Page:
Author + information
- Gregory G. Schwartz, MD, PhD∗ ()
- Cardiology Section, Veterans Affairs Medical Center, Denver, Colorado, and the University of Colorado School of Medicine, Denver, Colorado
- ↵∗Address for correspondence:
Dr. Gregory G. Schwartz, VA Medical Center, Cardiology Section (111B), 1055 Clermont Street, Denver, Colorado 80220.
- acute coronary syndrome
- low-density lipoprotein cholesterol
- risk stratification
- secondary prevention
For 28 years after the first approval of a statin in 1987, no lipid-modifying therapy was shown to improve cardiovascular outcomes when added to background statin therapy. That changed in 2015 when IMPROVE-IT (Improved Reduction of Outcomes: Vytorin Efficacy International Trial) (1) provided landmark proof of concept by demonstrating that ezetimibe, compared with placebo, reduced cardiovascular events in patients with an initial acute coronary syndrome (ACS) who received background therapy with simvastatin. The clinical benefit of ezetimibe was associated with lower low-density lipoprotein cholesterol (LDL-C) levels compared with placebo (median 1.4 mmol/l vs. 1.8 mmol/l), as expected from ezetimibe’s action as an inhibitor of cholesterol absorption.
Despite the scientific importance of the findings from IMPROVE-IT, practical application of the trial has been problematic; the clinical benefit of ezetimibe was modest. It took more than 18,000 high-risk patients with ACS, who were followed-up for a median of 6 years, to demonstrate a 6% relative reduction in the primary endpoint event (first occurrence of cardiovascular death or nonfatal myocardial infarction, stroke, unstable angina requiring hospital admission, or coronary revascularization at least 30 days after randomization). This finding corresponded to a need for 350 patient-years of treatment with ezetimibe to prevent 1 primary endpoint event. Moreover, ezetimibe did not reduce mortality rates. Thus, IMPROVE-IT did not provide a clear answer to the question, “Who should receive ezetimibe?”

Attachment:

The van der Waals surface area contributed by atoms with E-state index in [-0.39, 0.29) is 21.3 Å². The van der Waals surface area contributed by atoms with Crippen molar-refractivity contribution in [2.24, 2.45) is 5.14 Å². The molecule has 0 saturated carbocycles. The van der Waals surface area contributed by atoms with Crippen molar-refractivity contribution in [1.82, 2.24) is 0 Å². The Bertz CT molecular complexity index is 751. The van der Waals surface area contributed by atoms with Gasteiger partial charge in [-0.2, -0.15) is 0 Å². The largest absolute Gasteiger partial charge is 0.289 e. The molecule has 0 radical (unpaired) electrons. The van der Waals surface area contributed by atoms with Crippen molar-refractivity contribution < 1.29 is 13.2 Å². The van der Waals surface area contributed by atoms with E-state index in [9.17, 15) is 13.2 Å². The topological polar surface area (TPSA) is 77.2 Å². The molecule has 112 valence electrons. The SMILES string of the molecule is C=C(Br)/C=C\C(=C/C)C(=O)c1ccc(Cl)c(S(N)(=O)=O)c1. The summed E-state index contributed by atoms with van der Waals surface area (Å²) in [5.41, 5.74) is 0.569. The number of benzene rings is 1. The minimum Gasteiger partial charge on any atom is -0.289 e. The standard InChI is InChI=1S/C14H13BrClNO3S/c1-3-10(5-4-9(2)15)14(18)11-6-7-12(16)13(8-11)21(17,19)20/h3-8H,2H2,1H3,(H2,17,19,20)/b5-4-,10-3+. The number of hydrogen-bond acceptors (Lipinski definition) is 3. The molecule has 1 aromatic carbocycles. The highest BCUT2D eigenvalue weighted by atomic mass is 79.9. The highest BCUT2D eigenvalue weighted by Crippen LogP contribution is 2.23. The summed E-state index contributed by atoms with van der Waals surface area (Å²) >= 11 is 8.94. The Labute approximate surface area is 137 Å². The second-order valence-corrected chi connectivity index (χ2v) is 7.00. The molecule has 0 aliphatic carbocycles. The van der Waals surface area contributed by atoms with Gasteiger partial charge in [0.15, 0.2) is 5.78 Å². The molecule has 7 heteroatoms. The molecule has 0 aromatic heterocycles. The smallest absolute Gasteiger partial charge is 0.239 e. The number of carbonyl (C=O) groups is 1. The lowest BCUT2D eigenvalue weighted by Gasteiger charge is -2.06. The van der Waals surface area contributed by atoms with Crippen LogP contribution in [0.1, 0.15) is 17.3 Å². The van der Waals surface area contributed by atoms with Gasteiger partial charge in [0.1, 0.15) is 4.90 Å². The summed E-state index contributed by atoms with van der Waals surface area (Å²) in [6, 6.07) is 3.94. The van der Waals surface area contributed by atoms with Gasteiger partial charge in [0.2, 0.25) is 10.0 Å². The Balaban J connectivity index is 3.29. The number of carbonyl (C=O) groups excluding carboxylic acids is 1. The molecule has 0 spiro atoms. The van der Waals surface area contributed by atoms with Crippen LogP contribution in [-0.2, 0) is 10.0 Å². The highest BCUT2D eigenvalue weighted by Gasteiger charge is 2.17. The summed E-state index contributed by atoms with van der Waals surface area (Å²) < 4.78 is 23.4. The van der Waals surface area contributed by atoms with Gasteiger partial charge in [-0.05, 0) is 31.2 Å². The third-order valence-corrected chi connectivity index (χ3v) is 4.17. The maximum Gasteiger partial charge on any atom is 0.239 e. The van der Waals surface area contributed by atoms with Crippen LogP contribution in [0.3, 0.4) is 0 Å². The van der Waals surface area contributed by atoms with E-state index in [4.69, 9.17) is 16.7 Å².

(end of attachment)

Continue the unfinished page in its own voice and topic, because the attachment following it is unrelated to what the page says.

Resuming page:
In this issue of the Journal, Bohula et al. (2) attempt to address that question by defining subgroups of IMPROVE-IT participants who benefited most from ezetimibe. These investigators tested a simple risk score that had been derived from another trial of patients with chronic atherosclerotic cardiovascular disease. The score assigns 1 point for the presence of each of 9 standard and routinely measured clinical characteristics (age of at least 75 years; estimated glomerular filtration rate <60 ml/min/1.73 m2; active smoking; and history of diabetes, hypertension, peripheral arterial disease, stroke, coronary artery bypass surgery, or heart failure). When applied to the IMPROVE-IT cohort, the score performed well to provide a graded prediction of the risk of “hard” cardiovascular events: cardiovascular death; myocardial infarction; or ischemic stroke. For example, patients with 0 risk factors had a 7-year risk of 8.6%, whereas patients with 5 or more risk factors had a 7-year risk of 68%. Next, Bohula et al. (2) divided participants into 3 groups according to risk scores of 0 or 1, 2, or 3 or more points, thereby comprising 45%, 30%, and 25% of the cohort, respectively. Reduction in the risk of cardiovascular death, myocardial infarction, or ischemic stroke with ezetimibe was found to be associated with risk score category. Among participants with a risk score of 0 or 1, there was no risk reduction with ezetimibe. In contrast, among participants with a risk score of 3 or more, ezetimibe reduced 7-year relative risk by 19% and absolute risk by 6.3% compared with placebo. Both relative risk reduction and absolute risk reduction with ezetimibe increased monotonically with categories of the risk score, an observation that differs from findings within and among statin trials, which have generally shown fairly uniform relative risk reduction across strata of absolute risk (3,4). In the highest of the 3 risk categories in the present analysis of IMPROVE-IT, approximately 111 patient-years of treatment with ezetimibe were required to avoid 1 cardiovascular death, myocardial infarction, or ischemic stroke—a moderate, clinically relevant therapeutic benefit. To place this finding in context with placebo-controlled statin trials, 36 patient-years of treatment with simvastatin were required to prevent 1 major coronary event (death resulting from coronary heart disease, nonfatal myocardial infarction, or resuscitated cardiac arrest) among patients in the highest tertile of risk in the Scandinavian Simvastatin Survival Trial (3).